Consider the pros and cons of this solution before you decide to use it. When looking for a student loan repayment strategy, you can hear about their consolidation. Although this method has helped many people successfully pay off student debt, it is important to consider both the pros and cons before we decide. Below you will find everything you need to know about student loan consolidation, including how to start this process.
What is student loan consolidation?
If you have more than one loan or student loan and are looking for a simpler way to organize your repayment, it is possible to combine loans into one consolidated loan. You will get a new loan that adds up the balance of your old loans. The interest rate is set on the basis of the weighted average of original debts. Old obligations are repaid with new money, after which one new amount must be repaid.
Student loan consolidation is not the same as refinancing. When refinancing, you also get a new loan to pay back the old debt, but one that you took out under your mortgage. You can potentially get a lower interest rate with this new loan.
Most student loans can be consolidated, but private loans or direct money from parents cannot be consolidated.
Consolidation may work for some scenarios.
It is beneficial if you want to:
You want to have one fixed interest rate. Loans for consolidation bear interest at a fixed rate, so your repayment will remain the same for the entire loan. This is beneficial if current loans have variable rates that change with the market.
You need smaller monthly payments. Thanks to the direct consolidation loan, the loan period can be extended, thus reducing monthly payments. This probably means you will pay more interest over the entire loan period, but it can help you balance your monthly budget better.
It is easier to have one monthly payment. If you have problems with the organization of payments and think that in this way simplify your finances, then consolidation of loans can help you survive.
Disadvantages of student loan consolidation
Obtaining student loan consolidation is not always the best solution. Perhaps this is wrong for you when:
For faster interest payments some of us take loans with decreasing installments. Many decide to focus on paying back loans with a higher interest rate at the beginning to save money in the long run. Since the interest rate on a loan with direct consolidation is the weighted average of all loans, you will not be able to do so if you consolidate.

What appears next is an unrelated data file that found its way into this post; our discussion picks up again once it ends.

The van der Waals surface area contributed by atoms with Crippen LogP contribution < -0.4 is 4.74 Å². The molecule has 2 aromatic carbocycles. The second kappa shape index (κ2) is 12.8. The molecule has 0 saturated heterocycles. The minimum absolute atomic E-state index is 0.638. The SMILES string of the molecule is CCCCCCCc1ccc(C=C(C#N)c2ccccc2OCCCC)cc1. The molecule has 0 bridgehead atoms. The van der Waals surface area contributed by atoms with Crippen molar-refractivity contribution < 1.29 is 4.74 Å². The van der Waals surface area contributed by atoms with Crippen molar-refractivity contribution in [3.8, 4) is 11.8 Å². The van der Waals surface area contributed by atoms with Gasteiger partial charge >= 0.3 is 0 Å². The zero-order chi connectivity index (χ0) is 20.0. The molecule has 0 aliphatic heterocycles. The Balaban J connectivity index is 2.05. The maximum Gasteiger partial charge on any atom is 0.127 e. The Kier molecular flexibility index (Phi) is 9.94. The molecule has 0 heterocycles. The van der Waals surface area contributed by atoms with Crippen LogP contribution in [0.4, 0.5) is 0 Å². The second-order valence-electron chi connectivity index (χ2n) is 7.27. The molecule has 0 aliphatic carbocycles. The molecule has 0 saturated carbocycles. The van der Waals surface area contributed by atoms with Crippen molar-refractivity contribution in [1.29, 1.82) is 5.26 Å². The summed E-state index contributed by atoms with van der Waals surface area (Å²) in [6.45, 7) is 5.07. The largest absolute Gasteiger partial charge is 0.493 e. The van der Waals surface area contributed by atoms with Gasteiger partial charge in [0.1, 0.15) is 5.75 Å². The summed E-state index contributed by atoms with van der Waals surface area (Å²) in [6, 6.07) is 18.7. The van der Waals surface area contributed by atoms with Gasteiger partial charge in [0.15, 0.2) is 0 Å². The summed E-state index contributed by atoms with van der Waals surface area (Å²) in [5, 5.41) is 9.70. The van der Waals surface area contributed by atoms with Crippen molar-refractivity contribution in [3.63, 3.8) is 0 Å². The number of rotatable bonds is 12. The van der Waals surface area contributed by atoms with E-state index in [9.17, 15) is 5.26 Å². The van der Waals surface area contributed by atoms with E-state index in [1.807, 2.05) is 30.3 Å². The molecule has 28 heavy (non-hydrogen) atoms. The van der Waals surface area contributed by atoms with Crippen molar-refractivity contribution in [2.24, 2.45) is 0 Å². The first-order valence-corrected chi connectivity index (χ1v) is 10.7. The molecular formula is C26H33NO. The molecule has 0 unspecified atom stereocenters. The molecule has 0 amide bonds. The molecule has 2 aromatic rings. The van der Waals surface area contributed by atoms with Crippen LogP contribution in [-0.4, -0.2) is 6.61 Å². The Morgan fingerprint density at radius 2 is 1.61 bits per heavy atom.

You would lose the government benefits of paying off your original student loan. In many cases, consolidation of student loans can mean the loss of discounts and subsidies associated with the government program. If you pay back loans based on a student program, by consolidating them you will lose the preferential conditions that you received at the very beginning. The original loan will be repaid.
You are not going to extend the loan period. Consolidation can lower your monthly payments, but extending your loan term means you will pay more interest over time.
How to get student loan consolidation?
If you decide to consolidate student loans, here’s how this process works.
Step 1: Submit a consolidation loan application to the bank
You can start the process by submitting, for example, one of the following banks that grant student loans. There is no application fee and it should take about 30 minutes to complete. Make sure you have your ID card and the correct credit documents for the original loans on hand.
Watch out for brokers who charge a fee for loan consolidation and Payday loan-type services. This process is free and you can do it yourself.
Step 2: Verify the loans you want to consolidate
When your consolidation bank checks your application, it will contact you with the next steps. During this time, you will confirm which loans you want to consolidate and accept the terms of the new loan.
Step 3: Continue paying back your old loans until the process is complete
Your consolidation bank will let you know when your original loans will be repaid. Until then, you must repay your current debt unless you are in a grace period or repayment is postponed.